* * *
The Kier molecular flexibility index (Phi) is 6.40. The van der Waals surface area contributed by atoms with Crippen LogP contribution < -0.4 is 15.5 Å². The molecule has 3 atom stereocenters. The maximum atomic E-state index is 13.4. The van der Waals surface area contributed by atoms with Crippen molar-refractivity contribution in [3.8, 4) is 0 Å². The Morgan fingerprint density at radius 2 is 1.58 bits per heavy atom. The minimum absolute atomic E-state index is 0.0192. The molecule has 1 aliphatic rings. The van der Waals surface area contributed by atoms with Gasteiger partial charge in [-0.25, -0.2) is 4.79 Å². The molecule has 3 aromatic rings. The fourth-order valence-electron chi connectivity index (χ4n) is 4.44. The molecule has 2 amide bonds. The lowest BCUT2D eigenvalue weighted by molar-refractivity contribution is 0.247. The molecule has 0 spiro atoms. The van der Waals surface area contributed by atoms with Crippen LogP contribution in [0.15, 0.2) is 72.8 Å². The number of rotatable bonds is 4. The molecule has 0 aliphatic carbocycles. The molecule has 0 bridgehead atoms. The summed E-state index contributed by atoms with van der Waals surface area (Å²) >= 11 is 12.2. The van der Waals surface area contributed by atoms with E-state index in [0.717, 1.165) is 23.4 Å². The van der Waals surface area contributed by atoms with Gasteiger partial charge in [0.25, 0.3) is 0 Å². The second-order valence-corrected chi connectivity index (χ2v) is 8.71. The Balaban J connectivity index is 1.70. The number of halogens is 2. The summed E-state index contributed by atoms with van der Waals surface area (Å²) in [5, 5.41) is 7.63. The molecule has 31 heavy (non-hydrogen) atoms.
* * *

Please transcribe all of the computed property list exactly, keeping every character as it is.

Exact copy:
The Kier molecular flexibility index (Phi) is 6.40. The van der Waals surface area contributed by atoms with Crippen LogP contribution < -0.4 is 15.5 Å². The molecule has 3 atom stereocenters. The maximum atomic E-state index is 13.4. The van der Waals surface area contributed by atoms with Crippen molar-refractivity contribution in [3.8, 4) is 0 Å². The Morgan fingerprint density at radius 2 is 1.58 bits per heavy atom. The minimum absolute atomic E-state index is 0.0192. The molecule has 1 aliphatic rings. The van der Waals surface area contributed by atoms with Gasteiger partial charge in [-0.25, -0.2) is 4.79 Å². The molecule has 3 aromatic rings. The fourth-order valence-electron chi connectivity index (χ4n) is 4.44. The molecule has 2 amide bonds. The lowest BCUT2D eigenvalue weighted by molar-refractivity contribution is 0.247. The molecule has 0 spiro atoms. The van der Waals surface area contributed by atoms with Crippen LogP contribution in [0.15, 0.2) is 72.8 Å². The number of rotatable bonds is 4. The molecule has 0 aliphatic carbocycles. The molecule has 0 bridgehead atoms. The summed E-state index contributed by atoms with van der Waals surface area (Å²) >= 11 is 12.2. The van der Waals surface area contributed by atoms with E-state index in [0.717, 1.165) is 23.4 Å². The van der Waals surface area contributed by atoms with Gasteiger partial charge in [0.25, 0.3) is 0 Å². The second-order valence-corrected chi connectivity index (χ2v) is 8.71. The Balaban J connectivity index is 1.70. The number of halogens is 2. The summed E-state index contributed by atoms with van der Waals surface area (Å²) in [5, 5.41) is 7.63. The molecule has 31 heavy (non-hydrogen) atoms.